Everyone knows that cyber security is important. Most people are now well aware that it’s necessary to actively protect their personal data and online privacy. Key issues include what data is being collected (and who’s collecting it), data theft and the threats that increasingly sophisticated malware, ransomware and phishing scams can pose.
Cyber security can also be complicated. Awareness is the first step to staying safe, so here are four tried and tested rules to live by. We’ve adapted them from the hundreds of security articles written by the reporter and security blogger Brian Krebs, who writes for the Washington Post. Based on our own years of experience working with businesses in the New Jersey and New York area, we’ve added some extra guidelines, hints and tips.
How do computers get infected with malware and succumb to cyber attacks? Often it’s because the end user unwittingly does something to activate the process. Email is the vehicle for most malware circulating today. An innocuous email arrives, carefully designed to tempt the recipient to click on an equally innocent-looking attachment. That’s the go-ahead that the cyber criminals need, and for viruses to be launched.
Downloading apps and software (typically offered for free) that is bundled with invisible malware is another danger. A few years ago this was done by getting users to install browser toolbars, which not only slowed down your computer but made changes to the way your browser functioned. Cyber criminals are constantly devising new ways to carry about their scams, so vigilance is vital.
The good news is that software is getting smarter and is written with a view to preventing cyber security problems. The threats haven’t gone away though. It’s still easy to visit an unsafe website, which activates a scareware pop-up window that may look just like your antivirus program. It tells you that your computer has become infected with something dangerous. In a panic, you’re pressurized to click a link to fix it – and malware gets downloaded. Think before you click, or immediately contact your IT support.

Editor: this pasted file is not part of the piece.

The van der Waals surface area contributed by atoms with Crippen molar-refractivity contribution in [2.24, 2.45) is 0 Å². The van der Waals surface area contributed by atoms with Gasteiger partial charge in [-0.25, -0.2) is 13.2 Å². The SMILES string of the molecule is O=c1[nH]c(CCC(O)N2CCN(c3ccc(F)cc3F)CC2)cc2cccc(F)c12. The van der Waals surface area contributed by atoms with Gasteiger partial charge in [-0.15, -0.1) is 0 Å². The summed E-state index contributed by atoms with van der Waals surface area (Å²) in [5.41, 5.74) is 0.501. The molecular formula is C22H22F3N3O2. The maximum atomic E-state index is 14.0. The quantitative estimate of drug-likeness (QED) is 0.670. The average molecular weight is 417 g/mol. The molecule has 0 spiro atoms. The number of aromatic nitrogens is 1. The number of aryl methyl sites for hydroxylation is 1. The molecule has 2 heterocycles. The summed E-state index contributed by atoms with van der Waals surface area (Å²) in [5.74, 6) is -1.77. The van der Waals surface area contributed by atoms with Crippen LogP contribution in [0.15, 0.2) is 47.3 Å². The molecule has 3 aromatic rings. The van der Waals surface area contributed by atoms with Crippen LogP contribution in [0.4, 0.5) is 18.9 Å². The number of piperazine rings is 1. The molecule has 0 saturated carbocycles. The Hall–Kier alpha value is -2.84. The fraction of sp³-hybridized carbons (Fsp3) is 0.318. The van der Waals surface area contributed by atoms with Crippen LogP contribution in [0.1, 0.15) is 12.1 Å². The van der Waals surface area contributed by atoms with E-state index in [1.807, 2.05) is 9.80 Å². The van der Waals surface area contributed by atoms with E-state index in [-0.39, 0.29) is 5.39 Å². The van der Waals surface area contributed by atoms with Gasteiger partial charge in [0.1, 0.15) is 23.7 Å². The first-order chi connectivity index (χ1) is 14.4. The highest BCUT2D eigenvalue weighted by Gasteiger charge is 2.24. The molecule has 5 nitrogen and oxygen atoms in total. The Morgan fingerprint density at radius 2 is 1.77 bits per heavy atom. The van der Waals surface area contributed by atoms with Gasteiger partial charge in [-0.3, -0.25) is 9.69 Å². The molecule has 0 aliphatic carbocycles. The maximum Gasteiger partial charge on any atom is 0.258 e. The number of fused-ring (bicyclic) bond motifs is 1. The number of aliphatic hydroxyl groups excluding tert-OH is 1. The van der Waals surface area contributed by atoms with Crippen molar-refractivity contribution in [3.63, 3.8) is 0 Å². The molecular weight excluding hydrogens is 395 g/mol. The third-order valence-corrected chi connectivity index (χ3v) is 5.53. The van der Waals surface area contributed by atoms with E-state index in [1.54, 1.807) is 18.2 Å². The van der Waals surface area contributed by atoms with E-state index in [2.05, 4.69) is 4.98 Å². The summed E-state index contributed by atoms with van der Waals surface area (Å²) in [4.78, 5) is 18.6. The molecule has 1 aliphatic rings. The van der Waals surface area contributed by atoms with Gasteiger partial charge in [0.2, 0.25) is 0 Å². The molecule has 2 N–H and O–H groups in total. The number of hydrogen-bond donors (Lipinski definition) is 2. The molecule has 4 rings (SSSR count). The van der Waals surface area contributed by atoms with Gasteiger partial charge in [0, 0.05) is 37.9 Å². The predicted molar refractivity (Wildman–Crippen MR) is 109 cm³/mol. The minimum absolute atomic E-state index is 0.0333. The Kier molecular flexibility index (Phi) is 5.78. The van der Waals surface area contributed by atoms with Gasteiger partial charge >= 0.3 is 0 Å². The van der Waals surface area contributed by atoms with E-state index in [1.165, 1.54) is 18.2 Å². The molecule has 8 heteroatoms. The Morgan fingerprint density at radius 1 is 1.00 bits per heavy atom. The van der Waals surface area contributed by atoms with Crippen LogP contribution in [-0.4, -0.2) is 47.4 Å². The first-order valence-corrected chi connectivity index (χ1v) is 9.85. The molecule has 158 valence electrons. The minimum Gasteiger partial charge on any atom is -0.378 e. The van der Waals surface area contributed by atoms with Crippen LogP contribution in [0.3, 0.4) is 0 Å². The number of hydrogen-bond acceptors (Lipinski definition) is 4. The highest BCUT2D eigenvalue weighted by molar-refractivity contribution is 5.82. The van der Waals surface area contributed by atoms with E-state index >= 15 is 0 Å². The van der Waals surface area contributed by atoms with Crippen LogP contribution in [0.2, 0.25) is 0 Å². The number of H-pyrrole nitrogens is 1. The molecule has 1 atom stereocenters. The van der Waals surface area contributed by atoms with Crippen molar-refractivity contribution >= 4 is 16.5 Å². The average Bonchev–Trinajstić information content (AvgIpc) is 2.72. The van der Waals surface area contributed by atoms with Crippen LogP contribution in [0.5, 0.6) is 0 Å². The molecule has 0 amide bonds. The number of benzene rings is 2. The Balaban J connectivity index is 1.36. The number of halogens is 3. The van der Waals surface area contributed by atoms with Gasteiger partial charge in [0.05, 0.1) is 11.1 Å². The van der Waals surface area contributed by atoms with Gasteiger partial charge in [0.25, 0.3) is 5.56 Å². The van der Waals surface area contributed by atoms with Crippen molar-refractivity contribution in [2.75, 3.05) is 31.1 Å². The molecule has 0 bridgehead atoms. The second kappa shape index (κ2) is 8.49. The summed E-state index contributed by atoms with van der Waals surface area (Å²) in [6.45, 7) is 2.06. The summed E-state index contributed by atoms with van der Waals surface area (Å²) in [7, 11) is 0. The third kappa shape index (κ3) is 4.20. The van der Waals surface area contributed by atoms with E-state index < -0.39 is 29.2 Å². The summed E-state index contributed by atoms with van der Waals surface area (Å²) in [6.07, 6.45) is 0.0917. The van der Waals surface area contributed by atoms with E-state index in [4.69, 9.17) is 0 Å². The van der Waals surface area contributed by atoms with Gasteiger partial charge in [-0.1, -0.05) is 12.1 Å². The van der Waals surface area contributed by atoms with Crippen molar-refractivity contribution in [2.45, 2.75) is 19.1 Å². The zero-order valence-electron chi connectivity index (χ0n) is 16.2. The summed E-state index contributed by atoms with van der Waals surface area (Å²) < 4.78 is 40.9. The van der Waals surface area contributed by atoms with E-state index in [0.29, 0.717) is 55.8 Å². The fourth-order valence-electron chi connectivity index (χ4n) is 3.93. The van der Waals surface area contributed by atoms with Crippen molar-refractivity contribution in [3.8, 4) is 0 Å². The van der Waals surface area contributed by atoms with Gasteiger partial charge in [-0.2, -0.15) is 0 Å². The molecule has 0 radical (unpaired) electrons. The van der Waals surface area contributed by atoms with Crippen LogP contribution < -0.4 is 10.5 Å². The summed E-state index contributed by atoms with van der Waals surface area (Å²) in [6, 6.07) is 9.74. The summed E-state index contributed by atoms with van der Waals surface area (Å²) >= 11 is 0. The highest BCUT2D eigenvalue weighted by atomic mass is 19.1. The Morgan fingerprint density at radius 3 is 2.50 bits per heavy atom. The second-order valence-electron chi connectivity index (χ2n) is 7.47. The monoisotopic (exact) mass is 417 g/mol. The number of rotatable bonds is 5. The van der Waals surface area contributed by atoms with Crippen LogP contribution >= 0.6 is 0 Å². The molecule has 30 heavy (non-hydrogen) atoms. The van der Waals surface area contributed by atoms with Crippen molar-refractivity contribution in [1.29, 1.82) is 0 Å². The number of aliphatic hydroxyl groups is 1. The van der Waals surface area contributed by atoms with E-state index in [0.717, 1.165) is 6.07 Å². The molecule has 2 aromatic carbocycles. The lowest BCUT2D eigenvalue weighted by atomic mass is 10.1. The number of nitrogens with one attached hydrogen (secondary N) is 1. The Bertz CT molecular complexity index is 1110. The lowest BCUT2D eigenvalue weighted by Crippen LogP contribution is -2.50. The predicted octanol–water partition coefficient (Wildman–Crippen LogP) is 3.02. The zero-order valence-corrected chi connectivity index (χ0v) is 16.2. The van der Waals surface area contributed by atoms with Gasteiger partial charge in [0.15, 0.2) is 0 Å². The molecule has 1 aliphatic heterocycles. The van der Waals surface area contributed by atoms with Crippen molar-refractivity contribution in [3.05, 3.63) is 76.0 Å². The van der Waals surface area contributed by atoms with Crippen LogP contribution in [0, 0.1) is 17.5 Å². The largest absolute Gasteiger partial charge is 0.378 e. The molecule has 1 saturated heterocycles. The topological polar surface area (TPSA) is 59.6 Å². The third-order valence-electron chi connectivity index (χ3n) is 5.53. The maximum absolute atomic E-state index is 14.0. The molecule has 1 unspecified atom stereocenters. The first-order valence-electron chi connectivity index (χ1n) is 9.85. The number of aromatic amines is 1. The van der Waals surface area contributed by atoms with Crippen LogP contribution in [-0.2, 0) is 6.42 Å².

Updates are issued for most software these days, to fix bugs, add features, increase functionality and plug security gaps. Most people don’t like them much because they’re used to what they already have. A recent layout change on my Gmail app moved the buttons for switching accounts to a different place on the screen, and it really threw me off. It’s a small tweak but my thumbs still haven’t got used to having to go somewhere different!
Tempting as it might be to ignore update requests, it’s just not worth it. Often, it’s patching security vulnerabilities that’s the whole point of the update. Cyber criminals can only win if holes in cyber security exist in our software and remain available to be exploited. The irony is that sometimes they don’t even know that an opportunity exists until the developers issue an update to deal with it. But they also know that people often don’t run the update immediately, which means that the door is open for an attack to be launched. The longer you delay updating your applications, the greater the risk.